The Cato Institute and billionaire brothers Charles and David Koch have reached an agreement that will end their legal dispute for control of the libertarian think tank, according to a joint announcement released Monday.
At its core, the agreement dissolves the controversial stockholder arrangement in exchange for Cato President Ed Crane stepping down from his position.
The two sides have been embroiled in a public battle since March 1 when the Kochs filed a lawsuit against Cato, its CEO, and several of its directors over the distribution of controlling shares of the think tank.
A subsequent lawsuit was filed in April in response to additions Cato made to its board.
In addition, the agreement dictates that Cato will be governed by a self-perpertuating board comprised of 12 long-term members, including David Koch. Charles Koch and Ed Crane, along with Katherine Washburn, will no longer be members of the board. Their replacements will be appointed later and additional details of the arrangement are yet to be worked out.
Crane, who will retire within six months, will be replaced by former BB&T CEO John Allison.
“I have every confidence that John’s leadership will enable Cato to reach new levels of effectiveness,” said Charles Koch in a statement. “The alarming increase in the size and scope of government is undermining freedom, opportunity and prosperity for all. Effective action is required to limit government to its proper role.”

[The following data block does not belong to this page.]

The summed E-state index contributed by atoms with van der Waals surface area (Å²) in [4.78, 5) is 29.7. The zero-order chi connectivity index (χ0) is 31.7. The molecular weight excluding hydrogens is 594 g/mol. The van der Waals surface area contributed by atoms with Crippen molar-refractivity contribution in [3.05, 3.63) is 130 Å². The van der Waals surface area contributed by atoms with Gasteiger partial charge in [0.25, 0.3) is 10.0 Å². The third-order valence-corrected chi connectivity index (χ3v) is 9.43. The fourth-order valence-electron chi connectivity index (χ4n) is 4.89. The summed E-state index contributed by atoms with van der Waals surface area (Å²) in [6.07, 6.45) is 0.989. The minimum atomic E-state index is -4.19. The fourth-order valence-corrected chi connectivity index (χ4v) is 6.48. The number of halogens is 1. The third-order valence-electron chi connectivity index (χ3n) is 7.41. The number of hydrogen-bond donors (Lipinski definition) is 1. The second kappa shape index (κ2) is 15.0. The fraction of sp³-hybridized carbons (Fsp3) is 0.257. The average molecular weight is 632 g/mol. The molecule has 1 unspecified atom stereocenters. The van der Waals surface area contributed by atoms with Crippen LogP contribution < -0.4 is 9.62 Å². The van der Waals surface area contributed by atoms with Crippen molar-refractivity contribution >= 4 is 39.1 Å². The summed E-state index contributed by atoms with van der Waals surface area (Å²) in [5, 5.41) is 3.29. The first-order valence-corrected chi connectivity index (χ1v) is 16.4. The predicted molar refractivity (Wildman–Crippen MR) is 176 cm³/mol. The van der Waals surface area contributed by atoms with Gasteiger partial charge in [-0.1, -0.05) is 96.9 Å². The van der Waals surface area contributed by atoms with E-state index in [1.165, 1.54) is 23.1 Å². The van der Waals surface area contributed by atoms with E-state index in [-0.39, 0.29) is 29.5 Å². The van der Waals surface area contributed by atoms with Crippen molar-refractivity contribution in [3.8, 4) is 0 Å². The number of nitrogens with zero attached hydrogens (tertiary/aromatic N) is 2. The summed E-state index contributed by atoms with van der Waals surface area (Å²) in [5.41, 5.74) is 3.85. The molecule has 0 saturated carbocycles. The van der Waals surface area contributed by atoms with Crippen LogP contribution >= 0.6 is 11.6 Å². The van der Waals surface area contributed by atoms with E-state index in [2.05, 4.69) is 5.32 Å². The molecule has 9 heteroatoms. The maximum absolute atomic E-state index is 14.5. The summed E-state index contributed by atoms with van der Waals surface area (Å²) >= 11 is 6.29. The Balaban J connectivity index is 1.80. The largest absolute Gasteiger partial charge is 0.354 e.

“As this resolution shows, we never sought a hostile takeover of Cato – only a resolution to help further Cato’s mission,” said Wes Edwards, deputy general counsel, Koch Companies Public Sector, LLC.
It remains unclear why this arrangement could not have been reached sooner. According to documents obtained by The Washington Post, Crane had offered to step down in exchange for the dissolution of the shareholder agreement well before the first lawsuit was filed in March — a deal the Kochs declined to accept.
“This is the end of an era at Cato,” said Cato Chairman Bob Levy.
Nonetheless, the compromise is something that both sides say will allow the other to carry on with their work.
“For a majority of Cato’s directors, the agreement confirms Cato’s independence and ensures that Cato is not viewed as controlled by the Kochs,” according to the release. “For Charles Koch and David Koch, the agreement helps ensure that Cato will be a principled organization that is effective in advancing a free society.”
Details of settlement reports last week could not be cofirmed until Cato spoke with its staff Monday afternoon.